BACKGROUND:  Hypotensive properties have been attributed to the stigma/style of Zea mays L (corn silk). Although the effect of corn silk extract on blood pressure has been documented in animal studies, we are not aware of any study on its effect on human blood pressure and intraocular pressure. METHODS:  A randomised study was carried out on the effect of water only, masked doses of corn silk aqueous extract (60, 130, 192.5 and 260 mg/kg body weight) on intraocular pressure and blood pressure of 20 systemic and 20 non-systemic hypertensive subjects. Intraocular pressure and blood pressure were measured at baseline and every hour for eight hours after administering water or a masked dose of corn silk aqueous extract. Each dose was administered at two-week intervals to each subject in the two study groups. RESULTS:  The results showed that the last three doses of corn silk aqueous extract gave a statistically significant reduction (p < 0.001) in mean intraocular pressure and blood pressure within eight hours of administration. The peak effect on intraocular pressure was observed after four hours and this was preceded by the peak effect on blood pressure, which occurred after three hours of administration. The hypotensive effect was dose-dependent in the two groups. CONCLUSION:  Corn silk aqueous extract has a lowering effect on intraocular pressure in systemic and non-systemic hypertensive subjects. This may have resulted from the fall in blood pressure that is due to potassium-induced natriuresis and diuresis caused by the high potassium content in the high doses of the corn silk extract.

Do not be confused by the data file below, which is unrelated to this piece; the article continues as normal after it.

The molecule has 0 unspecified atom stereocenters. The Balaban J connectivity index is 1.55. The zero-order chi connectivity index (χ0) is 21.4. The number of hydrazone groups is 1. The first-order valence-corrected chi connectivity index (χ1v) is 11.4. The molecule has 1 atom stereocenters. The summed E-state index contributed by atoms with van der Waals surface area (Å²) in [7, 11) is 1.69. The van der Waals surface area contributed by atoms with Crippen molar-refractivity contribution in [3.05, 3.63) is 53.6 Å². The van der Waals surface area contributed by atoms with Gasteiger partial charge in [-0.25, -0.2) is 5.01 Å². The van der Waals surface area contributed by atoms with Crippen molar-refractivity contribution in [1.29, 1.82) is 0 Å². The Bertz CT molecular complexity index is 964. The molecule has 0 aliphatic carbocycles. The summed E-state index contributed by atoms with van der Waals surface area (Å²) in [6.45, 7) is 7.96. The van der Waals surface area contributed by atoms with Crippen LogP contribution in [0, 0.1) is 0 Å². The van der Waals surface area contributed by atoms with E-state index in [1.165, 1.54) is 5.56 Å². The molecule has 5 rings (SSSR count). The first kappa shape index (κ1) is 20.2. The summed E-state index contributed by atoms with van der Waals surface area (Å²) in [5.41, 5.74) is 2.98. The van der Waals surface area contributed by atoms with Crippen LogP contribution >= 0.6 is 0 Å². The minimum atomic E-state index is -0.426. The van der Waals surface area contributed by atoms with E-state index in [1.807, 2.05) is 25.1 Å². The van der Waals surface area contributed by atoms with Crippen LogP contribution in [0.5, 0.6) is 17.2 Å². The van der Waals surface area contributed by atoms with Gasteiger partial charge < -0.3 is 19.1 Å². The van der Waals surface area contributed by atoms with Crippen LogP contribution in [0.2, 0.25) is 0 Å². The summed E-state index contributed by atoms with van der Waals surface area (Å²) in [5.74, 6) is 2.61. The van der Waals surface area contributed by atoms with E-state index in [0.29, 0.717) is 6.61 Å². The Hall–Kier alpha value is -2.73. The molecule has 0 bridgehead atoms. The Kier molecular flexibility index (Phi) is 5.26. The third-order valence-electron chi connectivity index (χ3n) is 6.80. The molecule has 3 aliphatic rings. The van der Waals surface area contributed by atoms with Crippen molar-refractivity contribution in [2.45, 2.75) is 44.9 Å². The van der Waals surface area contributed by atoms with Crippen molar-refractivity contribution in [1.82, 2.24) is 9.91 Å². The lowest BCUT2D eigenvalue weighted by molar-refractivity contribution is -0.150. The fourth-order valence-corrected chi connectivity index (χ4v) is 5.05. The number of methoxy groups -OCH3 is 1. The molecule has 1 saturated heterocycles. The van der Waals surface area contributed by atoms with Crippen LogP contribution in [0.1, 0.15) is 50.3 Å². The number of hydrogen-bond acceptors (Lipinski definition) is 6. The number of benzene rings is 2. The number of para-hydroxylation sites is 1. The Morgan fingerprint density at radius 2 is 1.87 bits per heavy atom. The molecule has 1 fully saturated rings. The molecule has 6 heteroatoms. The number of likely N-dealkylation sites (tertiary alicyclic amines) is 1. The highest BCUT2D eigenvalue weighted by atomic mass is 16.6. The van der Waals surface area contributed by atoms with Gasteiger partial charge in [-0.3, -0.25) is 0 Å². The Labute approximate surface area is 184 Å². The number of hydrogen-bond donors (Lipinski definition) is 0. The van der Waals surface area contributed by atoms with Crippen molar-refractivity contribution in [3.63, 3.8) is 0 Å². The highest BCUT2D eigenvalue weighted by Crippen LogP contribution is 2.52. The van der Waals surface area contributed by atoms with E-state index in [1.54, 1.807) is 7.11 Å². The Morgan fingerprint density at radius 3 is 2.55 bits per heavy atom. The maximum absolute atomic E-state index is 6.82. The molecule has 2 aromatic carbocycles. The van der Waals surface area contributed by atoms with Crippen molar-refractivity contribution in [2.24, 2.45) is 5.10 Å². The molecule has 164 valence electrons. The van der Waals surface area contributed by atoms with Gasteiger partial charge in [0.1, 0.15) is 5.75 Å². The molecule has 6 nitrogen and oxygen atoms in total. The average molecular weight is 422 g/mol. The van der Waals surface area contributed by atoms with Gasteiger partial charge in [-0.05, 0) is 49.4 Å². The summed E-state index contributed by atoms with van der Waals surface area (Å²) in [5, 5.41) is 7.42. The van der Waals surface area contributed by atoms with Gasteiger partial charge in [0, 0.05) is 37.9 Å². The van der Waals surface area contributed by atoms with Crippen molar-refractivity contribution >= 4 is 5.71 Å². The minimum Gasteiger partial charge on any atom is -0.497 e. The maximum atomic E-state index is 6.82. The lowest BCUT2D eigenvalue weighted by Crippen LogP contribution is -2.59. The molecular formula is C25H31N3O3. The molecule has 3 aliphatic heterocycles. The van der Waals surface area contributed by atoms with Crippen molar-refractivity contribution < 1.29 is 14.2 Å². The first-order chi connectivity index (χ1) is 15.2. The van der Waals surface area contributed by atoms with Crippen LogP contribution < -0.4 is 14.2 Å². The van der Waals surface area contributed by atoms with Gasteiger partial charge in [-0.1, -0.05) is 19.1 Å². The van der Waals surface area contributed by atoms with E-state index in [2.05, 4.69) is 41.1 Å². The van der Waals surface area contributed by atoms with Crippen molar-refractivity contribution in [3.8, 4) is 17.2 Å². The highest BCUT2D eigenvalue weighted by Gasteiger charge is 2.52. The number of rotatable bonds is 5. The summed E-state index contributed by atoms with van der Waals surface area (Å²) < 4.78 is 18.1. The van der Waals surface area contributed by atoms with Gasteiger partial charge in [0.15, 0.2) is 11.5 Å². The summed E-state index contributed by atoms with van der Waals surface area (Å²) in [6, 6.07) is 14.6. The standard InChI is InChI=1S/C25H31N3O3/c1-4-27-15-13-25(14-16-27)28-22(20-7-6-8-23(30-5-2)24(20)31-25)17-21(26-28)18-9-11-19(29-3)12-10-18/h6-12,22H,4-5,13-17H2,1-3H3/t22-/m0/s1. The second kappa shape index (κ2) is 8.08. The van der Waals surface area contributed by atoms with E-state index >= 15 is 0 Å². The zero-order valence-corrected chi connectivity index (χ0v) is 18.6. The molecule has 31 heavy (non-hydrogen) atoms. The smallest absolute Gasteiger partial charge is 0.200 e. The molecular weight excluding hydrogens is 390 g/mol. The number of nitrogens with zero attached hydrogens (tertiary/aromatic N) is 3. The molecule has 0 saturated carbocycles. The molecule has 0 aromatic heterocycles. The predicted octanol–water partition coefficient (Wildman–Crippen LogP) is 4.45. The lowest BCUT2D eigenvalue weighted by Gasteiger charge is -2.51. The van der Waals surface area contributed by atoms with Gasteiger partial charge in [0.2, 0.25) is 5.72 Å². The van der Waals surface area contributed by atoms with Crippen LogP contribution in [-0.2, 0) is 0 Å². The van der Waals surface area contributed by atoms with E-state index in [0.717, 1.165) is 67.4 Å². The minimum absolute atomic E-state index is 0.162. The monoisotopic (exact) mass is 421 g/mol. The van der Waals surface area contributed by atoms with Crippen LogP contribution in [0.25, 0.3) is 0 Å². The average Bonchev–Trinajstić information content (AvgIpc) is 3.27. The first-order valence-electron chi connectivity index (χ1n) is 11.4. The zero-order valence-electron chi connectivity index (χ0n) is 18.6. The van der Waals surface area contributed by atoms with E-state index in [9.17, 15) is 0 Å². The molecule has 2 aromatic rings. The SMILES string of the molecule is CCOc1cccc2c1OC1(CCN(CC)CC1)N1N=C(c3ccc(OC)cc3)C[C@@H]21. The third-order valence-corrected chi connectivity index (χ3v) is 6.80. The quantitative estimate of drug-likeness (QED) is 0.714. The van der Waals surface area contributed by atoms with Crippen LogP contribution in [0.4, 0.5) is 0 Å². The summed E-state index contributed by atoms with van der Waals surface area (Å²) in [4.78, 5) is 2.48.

Oral Administration of Forskolin, Homotaurine, Carnosine, and Folic Acid in Patients with Primary Open Angle Glaucoma: Changes in Intraocular Pressure, Pattern Electroretinogram Amplitude, and Foveal Sensitivity.
            (Mutolo et al., 2016) Download
PURPOSE:  To evaluate the effects of a food supplement containing forskolin, homotaurine, carnosine, folic acid, vitamins B1, B2, B6, and magnesium in patients with primary open angle glaucoma (POAG) already in treatment and compensated by intraocular pressure (IOP)-lowering drugs, during a period of 12 months. METHODS:  Twenty-two patients (44 eyes) with POAG, with their IOP compensated by topical drugs, were enrolled and randomly assigned to the food supplement or control treatment group. The additional food supplement treatment consisted in 2 tablets per day (1 in the morning, 1 in the evening) given for 1 year of a balanced association of homotaurine, Coleus forskohlii root extract, l-carnosine, folic acid, vitamins B1, B2, B6, and magnesium. Pattern Electroretinogram (PERG) amplitude, foveal sensitivity obtained with the visual field analyzer frequency doubling technology, and IOP were detected at enrollment (T0), 3 months (T1), 6 months (T2), 9 months (T3), and 12 months (T4). RESULTS:  We observed in treated patients a significant further decrease of IOP and an improvement of PERG amplitude at 6, 9, and 12 months, and foveal sensitivity at 12 months. All values remained substantially stable in control patients. CONCLUSIONS:  The results of the present pilot study indicate that the components of the food supplement reach the eye in a detectable manner, as evidenced by the effects on the IOP. Moreover, they suggest a short-term neuroactive effect, as indicated by the improvement of PERG amplitude and foveal sensitivity in treated, but not in control patients.

 

 

References

George, GO and FK Idu (2015), ‘Corn silk aqueous extracts and intraocular pressure of systemic and non-systemic hypertensive subjects.’, Clin Exp Optom, 98 (2), 138-49. PubMed: 25727941
Mutolo, MG, et al. (2016), ‘Oral Administration of Forskolin, Homotaurine, Carnosine, and Folic Acid in Patients with Primary Open Angle Glaucoma: Changes in Intraocular Pressure, Pattern Electroretinogram Amplitude, and Foveal Sensitivity.’, J Ocul Pharmacol Ther, PubMed: 26771282